Full Disclosures Survivorship Life Report

Full Disclosure is a policy benchmarking tool used in life insurance “competitive intelligence.” The term CI is used across many industries, but what is it in the life insurance industry?

Good CI is everything you can get your hands on. Illustrations, either through software from the companies or online, are easy enough to get, but comparative materials that break down a products makeup are necessary to get an idea of the policys positioning in the market.

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A key to a competent product analysis is knowledge of what each product is designed to do. This may seem like a simple fact but one routinely overlooked. For example, an advisor brought into a large case may have to choose among many proposals with illustrations galore. To someone looking at illustrated values alone, price may win the day without consideration of the other policy dynamics in play. This particularly is true in big-ticket survivorship life sales where annual premiums may vary by tens of thousands of dollars.

Chances are you get certain product information from the issuing company directly or a brokerage or producer group operation. The competition or product support desk at carriers you use is an invaluable resource, though they are understandably eager to show their policy in the “best light” and will typically provide materials that do that.

But if, for example, the policy they are supporting performs well when highly funded, they may not provide you with a spreadsheet of illustrated values based on a minimum premium to carry scenario. Its up to you to find out where the product (by design) is or is not appropriate.

Look for materials that do not rely solely on illustrated values. Product strengths can be as far away from an illustration as you can imagine, and there is so much more to products than the numbers alone!

Look for features, flexibility and riders. For example, some policies loaded for business applications with things like accounting benefit riders or high early cash values. Some survivorship policies treat “uninsurables” as standard risks. Some companies specialize in older ages, and others may have interesting term blending or unique death benefit options. Policies are even beginning to offer “living benefits” that pay before death with nursing or long term care benefits.

Third-party materials are unbiased and may by available for free or at a reduced price from companies you deal with. The big plus is that you are getting more of the story than the highlights and a wide range of data. Look for illustrations run under varying scenarios, premium levels (minimum, to endow, and with secondary guarantees of premium and death benefit), ages and face amounts.

Critical is a rundown of current and guaranteed costs, specifications, features and anything else the policy offers. A description of the policys design objectives and its target audience are helpful. Additionally, third-party materials can be a “silver bullet” when a number of proposals are being considered by an advisor such as a CPA in a big case.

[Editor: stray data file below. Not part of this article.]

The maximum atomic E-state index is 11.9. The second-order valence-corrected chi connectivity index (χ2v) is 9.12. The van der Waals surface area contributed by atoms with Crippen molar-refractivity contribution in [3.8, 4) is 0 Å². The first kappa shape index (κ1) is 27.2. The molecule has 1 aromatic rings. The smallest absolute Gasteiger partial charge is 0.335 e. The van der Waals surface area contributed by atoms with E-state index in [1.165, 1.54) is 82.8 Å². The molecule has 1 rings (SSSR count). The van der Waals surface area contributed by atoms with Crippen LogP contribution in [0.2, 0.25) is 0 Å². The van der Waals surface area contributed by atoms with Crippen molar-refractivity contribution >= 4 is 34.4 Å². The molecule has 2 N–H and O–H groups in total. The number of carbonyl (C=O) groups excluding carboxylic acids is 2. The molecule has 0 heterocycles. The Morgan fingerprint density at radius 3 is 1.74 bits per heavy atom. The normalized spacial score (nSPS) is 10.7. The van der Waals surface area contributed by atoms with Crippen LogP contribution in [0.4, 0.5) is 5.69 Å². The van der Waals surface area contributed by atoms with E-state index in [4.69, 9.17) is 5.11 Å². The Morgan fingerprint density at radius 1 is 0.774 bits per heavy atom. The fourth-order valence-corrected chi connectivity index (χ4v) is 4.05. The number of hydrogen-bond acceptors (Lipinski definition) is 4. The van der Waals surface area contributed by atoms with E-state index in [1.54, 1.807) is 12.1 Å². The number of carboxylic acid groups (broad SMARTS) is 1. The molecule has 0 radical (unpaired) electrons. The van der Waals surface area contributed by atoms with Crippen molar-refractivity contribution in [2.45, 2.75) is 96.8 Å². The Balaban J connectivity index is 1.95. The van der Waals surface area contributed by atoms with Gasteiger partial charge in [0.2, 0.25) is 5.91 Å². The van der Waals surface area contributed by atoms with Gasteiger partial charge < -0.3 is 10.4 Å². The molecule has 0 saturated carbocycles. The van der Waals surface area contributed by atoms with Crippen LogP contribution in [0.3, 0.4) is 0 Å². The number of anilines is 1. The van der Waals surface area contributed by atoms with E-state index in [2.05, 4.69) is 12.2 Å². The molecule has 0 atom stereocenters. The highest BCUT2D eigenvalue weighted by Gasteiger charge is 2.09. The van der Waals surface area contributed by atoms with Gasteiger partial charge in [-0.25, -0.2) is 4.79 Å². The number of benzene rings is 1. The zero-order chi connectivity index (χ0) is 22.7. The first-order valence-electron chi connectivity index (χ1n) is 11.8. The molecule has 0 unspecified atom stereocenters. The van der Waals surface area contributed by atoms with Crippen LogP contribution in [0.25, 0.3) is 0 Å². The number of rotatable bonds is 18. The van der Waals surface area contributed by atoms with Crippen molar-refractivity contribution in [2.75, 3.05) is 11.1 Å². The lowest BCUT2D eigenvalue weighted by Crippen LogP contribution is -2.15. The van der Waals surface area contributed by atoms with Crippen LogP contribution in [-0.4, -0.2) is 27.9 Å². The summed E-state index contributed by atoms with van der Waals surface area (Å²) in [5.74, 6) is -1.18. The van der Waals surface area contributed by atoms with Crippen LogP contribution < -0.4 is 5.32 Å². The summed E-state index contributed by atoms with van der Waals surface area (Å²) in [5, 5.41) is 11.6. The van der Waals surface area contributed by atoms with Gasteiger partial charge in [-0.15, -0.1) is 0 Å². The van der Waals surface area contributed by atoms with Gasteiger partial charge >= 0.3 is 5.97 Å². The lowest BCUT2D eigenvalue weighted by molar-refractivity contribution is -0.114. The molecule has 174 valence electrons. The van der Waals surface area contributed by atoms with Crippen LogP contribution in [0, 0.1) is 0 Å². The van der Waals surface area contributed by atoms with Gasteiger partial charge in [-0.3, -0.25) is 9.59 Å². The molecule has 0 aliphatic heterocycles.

Twice per year the editors of Full Disclosure compile the life insurance industrys largest survivorship life insurance product database. Our research includes complete policy specifications and features, current and guaranteed costs and expenses, and a wide sampling of illustrations. The excerpts in this report feature illustrated values for whole, universal and variable life survivorship products from the leading companies in the market. And while these charts are only slices of the Full Disclosure database, they will give you an idea of how these products illustrate in the market. This report features a record number of policies.

Because policies are designed for specific outcomes, we usually run a Product Strengths section in these excerpts from Full Disclosure that includes editorial comment from our participating companies.

In this report, however, we have standardized some of these answers and added them to a section of the regular report known as Product Design Objectives, which are also repeated here. While not all of a products design objectives may be listed, you can see what market many of these policies are meant for. Some are built for low premiums, for example, while others are meant to generate major league cash values.

All data in this Survivorship Life excerpt from Full Disclosure are current as of May 1, 2003. We do not charge companies to be in Full Disclosure and strive to be fair through consistency maintained between all types in age combinations of insureds, product specifications, measurements of values and death benefits at various points.

Flat premium amounts are the same between universal and variable life illustrations, and the variable life illustrations are based on an assumed 10% rate of return net of average fund expenses.

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Reproduced from National Underwriter Life & Health/Financial Services Edition, August 25, 2003. Copyright 2003 by The National Underwriter Company in the serial publication. All rights reserved.Copyright in this article as an independent work may be held by the author.